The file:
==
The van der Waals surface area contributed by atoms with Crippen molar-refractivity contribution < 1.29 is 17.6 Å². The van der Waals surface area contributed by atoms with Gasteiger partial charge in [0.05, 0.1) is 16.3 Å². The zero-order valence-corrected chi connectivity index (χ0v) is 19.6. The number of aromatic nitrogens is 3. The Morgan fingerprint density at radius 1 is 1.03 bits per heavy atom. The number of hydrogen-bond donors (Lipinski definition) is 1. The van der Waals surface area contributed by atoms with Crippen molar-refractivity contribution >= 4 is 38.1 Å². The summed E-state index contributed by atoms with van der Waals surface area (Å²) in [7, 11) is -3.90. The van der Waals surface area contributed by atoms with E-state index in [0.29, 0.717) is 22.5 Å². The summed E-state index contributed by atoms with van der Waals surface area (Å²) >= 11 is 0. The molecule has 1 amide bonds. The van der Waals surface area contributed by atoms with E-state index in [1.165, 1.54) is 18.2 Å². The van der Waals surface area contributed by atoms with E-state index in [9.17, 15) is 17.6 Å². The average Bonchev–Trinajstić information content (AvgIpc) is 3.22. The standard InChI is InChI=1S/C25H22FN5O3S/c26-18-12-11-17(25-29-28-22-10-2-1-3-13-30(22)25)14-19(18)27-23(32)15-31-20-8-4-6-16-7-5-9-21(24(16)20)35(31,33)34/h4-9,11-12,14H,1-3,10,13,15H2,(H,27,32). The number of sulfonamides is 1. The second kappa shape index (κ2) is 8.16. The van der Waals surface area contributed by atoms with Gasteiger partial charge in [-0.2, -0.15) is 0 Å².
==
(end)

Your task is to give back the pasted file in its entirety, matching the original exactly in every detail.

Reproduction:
The van der Waals surface area contributed by atoms with Crippen molar-refractivity contribution < 1.29 is 17.6 Å². The van der Waals surface area contributed by atoms with Gasteiger partial charge in [0.05, 0.1) is 16.3 Å². The zero-order valence-corrected chi connectivity index (χ0v) is 19.6. The number of aromatic nitrogens is 3. The Morgan fingerprint density at radius 1 is 1.03 bits per heavy atom. The number of hydrogen-bond donors (Lipinski definition) is 1. The van der Waals surface area contributed by atoms with Crippen molar-refractivity contribution >= 4 is 38.1 Å². The summed E-state index contributed by atoms with van der Waals surface area (Å²) in [7, 11) is -3.90. The van der Waals surface area contributed by atoms with E-state index in [0.29, 0.717) is 22.5 Å². The summed E-state index contributed by atoms with van der Waals surface area (Å²) >= 11 is 0. The molecule has 1 amide bonds. The van der Waals surface area contributed by atoms with E-state index in [1.165, 1.54) is 18.2 Å². The van der Waals surface area contributed by atoms with E-state index in [9.17, 15) is 17.6 Å². The average Bonchev–Trinajstić information content (AvgIpc) is 3.22. The standard InChI is InChI=1S/C25H22FN5O3S/c26-18-12-11-17(25-29-28-22-10-2-1-3-13-30(22)25)14-19(18)27-23(32)15-31-20-8-4-6-16-7-5-9-21(24(16)20)35(31,33)34/h4-9,11-12,14H,1-3,10,13,15H2,(H,27,32). The number of sulfonamides is 1. The second kappa shape index (κ2) is 8.16. The van der Waals surface area contributed by atoms with Gasteiger partial charge in [-0.2, -0.15) is 0 Å².